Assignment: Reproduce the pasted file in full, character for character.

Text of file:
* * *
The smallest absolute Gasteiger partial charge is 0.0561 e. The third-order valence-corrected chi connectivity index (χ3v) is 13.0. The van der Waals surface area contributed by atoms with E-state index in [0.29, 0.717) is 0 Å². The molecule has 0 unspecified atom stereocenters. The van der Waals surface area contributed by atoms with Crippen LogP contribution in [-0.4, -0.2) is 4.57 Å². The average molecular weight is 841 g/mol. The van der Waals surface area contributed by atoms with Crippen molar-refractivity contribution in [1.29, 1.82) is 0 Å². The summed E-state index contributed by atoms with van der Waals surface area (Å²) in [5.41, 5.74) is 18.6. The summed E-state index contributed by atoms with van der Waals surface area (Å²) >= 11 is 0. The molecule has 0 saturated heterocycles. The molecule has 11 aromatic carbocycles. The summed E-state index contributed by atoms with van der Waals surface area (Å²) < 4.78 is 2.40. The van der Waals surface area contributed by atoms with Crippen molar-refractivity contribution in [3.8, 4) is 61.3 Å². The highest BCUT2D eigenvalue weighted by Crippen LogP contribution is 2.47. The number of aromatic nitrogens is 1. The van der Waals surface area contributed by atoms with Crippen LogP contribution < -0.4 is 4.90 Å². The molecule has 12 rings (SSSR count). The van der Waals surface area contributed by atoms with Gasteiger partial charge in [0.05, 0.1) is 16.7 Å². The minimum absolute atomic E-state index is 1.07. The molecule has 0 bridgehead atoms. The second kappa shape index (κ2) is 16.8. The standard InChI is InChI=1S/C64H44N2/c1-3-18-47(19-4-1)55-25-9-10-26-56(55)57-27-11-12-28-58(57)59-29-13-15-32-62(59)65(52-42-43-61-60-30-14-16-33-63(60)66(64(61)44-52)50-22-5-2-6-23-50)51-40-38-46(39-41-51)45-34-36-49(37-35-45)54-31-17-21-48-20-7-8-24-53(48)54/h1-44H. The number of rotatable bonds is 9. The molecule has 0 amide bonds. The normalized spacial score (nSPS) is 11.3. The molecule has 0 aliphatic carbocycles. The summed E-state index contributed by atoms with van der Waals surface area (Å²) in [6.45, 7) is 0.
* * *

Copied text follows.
The smallest absolute Gasteiger partial charge is 0.0561 e. The third-order valence-corrected chi connectivity index (χ3v) is 13.0. The van der Waals surface area contributed by atoms with E-state index in [0.29, 0.717) is 0 Å². The molecule has 0 unspecified atom stereocenters. The van der Waals surface area contributed by atoms with Crippen LogP contribution in [-0.4, -0.2) is 4.57 Å². The average molecular weight is 841 g/mol. The van der Waals surface area contributed by atoms with Crippen molar-refractivity contribution in [1.29, 1.82) is 0 Å². The summed E-state index contributed by atoms with van der Waals surface area (Å²) in [5.41, 5.74) is 18.6. The summed E-state index contributed by atoms with van der Waals surface area (Å²) >= 11 is 0. The molecule has 0 saturated heterocycles. The molecule has 11 aromatic carbocycles. The summed E-state index contributed by atoms with van der Waals surface area (Å²) < 4.78 is 2.40. The van der Waals surface area contributed by atoms with Crippen molar-refractivity contribution in [3.8, 4) is 61.3 Å². The highest BCUT2D eigenvalue weighted by Crippen LogP contribution is 2.47. The number of aromatic nitrogens is 1. The van der Waals surface area contributed by atoms with Crippen LogP contribution < -0.4 is 4.90 Å². The molecule has 12 rings (SSSR count). The van der Waals surface area contributed by atoms with Gasteiger partial charge in [0.05, 0.1) is 16.7 Å². The minimum absolute atomic E-state index is 1.07. The molecule has 0 bridgehead atoms. The second kappa shape index (κ2) is 16.8. The standard InChI is InChI=1S/C64H44N2/c1-3-18-47(19-4-1)55-25-9-10-26-56(55)57-27-11-12-28-58(57)59-29-13-15-32-62(59)65(52-42-43-61-60-30-14-16-33-63(60)66(64(61)44-52)50-22-5-2-6-23-50)51-40-38-46(39-41-51)45-34-36-49(37-35-45)54-31-17-21-48-20-7-8-24-53(48)54/h1-44H. The number of rotatable bonds is 9. The molecule has 0 amide bonds. The normalized spacial score (nSPS) is 11.3. The molecule has 0 aliphatic carbocycles. The summed E-state index contributed by atoms with van der Waals surface area (Å²) in [6.45, 7) is 0.